Increase packaging effectiveness with mental simulation

If the packaging shows a person using the product, it helps simulate the same experience in people who sees the packaging. This is what we call a mental simulation. The simulation creates a desire in people to also use the product. However, this has to be done right way or it'll end up counterproductive. Continue reading to learn the proper strategy.


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When you think of the packaging of household products, what do you see?

Probably an image of the product being used. This is good, because showing consumers a usage experience can create a desire in them to use the product.

This relates to mental simulation: an unconscious process in the brain where it tries to simulate the experience of others - to mimic what others are feeling. For example, as soon as we see a glass on a table and a hand reaching for it, our brain unconsciously engages in picking up the glass as well.

A good example of mental simulation comes from a study we did for Philips on a packaging for their new iron.

Philips case packaging

After studying both packages with fMRI, we find that the packaging on the right (with a right hand holding the iron) scored better than left. Unconsciously, left-handed simulation activated an aversion in participants. Read the entire Philips case here.

The results can be explained by the fact that 90% of the population is right-handed. Therefore, it's easier for most brains to simulate experience of holding an iron with the right hand than the left. In contrast, simulating a left handed hold unconsciously result to an "error", which is interpreted by the brain as an aversion.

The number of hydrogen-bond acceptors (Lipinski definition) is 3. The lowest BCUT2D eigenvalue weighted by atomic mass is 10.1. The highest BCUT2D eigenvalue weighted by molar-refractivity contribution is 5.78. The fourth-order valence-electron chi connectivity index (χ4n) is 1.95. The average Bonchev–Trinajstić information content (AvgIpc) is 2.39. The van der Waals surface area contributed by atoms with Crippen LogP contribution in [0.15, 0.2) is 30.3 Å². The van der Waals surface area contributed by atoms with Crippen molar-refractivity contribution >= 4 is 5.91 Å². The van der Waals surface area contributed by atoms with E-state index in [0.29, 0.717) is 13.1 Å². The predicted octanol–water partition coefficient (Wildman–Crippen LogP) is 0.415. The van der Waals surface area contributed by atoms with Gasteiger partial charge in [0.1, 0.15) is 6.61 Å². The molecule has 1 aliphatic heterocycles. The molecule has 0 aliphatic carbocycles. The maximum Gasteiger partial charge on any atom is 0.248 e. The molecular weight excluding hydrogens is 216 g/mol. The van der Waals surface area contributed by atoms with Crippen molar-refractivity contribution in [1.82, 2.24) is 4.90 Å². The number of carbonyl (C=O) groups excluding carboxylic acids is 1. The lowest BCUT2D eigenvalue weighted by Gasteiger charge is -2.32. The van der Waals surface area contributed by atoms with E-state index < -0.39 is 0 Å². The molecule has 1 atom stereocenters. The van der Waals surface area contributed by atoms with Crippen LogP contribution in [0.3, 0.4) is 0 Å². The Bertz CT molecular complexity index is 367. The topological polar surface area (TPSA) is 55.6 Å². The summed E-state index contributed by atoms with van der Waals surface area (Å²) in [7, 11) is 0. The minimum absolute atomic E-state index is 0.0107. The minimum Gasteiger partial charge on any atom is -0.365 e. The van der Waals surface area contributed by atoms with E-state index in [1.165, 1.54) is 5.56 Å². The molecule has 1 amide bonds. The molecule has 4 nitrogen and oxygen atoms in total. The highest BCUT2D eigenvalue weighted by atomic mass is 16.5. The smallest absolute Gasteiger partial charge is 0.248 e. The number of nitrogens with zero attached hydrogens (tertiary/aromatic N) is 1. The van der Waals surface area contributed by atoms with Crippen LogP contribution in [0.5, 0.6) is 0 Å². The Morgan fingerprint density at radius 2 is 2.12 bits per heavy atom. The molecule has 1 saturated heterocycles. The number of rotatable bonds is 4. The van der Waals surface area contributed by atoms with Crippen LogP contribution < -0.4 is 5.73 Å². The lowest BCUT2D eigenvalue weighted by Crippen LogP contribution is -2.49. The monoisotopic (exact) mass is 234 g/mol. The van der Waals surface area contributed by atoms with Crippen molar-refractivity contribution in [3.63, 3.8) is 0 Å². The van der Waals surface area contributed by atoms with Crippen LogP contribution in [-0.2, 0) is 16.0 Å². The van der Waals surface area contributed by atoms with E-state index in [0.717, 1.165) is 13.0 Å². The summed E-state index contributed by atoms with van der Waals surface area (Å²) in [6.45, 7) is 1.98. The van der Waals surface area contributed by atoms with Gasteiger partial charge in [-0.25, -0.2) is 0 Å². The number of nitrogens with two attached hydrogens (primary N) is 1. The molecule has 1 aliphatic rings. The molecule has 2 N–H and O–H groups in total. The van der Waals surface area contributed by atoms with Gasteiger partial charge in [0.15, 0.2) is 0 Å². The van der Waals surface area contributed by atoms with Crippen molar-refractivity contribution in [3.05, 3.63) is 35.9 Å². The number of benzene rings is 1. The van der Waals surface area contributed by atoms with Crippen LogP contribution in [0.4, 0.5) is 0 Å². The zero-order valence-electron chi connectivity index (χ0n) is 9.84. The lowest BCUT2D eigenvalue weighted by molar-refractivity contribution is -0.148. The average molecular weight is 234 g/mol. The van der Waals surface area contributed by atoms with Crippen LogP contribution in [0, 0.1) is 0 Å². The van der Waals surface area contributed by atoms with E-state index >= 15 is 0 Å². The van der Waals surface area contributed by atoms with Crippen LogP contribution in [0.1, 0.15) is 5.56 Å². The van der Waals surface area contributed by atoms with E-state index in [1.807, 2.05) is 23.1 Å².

Take a look at these two yogurt bowls and positions of the spoons. Most people (i.e. right-handed people) can more easily simulate the experience of the image on the right than left, because the spoon is easier to grasp in their brain.

Packaging learning 1 - mentale simulatie - moeilijker met linkshandige visuals

Of course, this finding also applies to all images used in marketing and communication. In these images of Coca-Cola, the bottles are held with the 'wrong' hand (with the left). This makes it more difficult for mental simulation to happen.

packaging learning 1 left handed visuals do not work well for mental simulation in the brain

Advice: Make sure that your marketing images promote mental simulation. Keep in mind that 90% of the population is right-handed. Make the desired consumer behaviour easy for consumers to reach.

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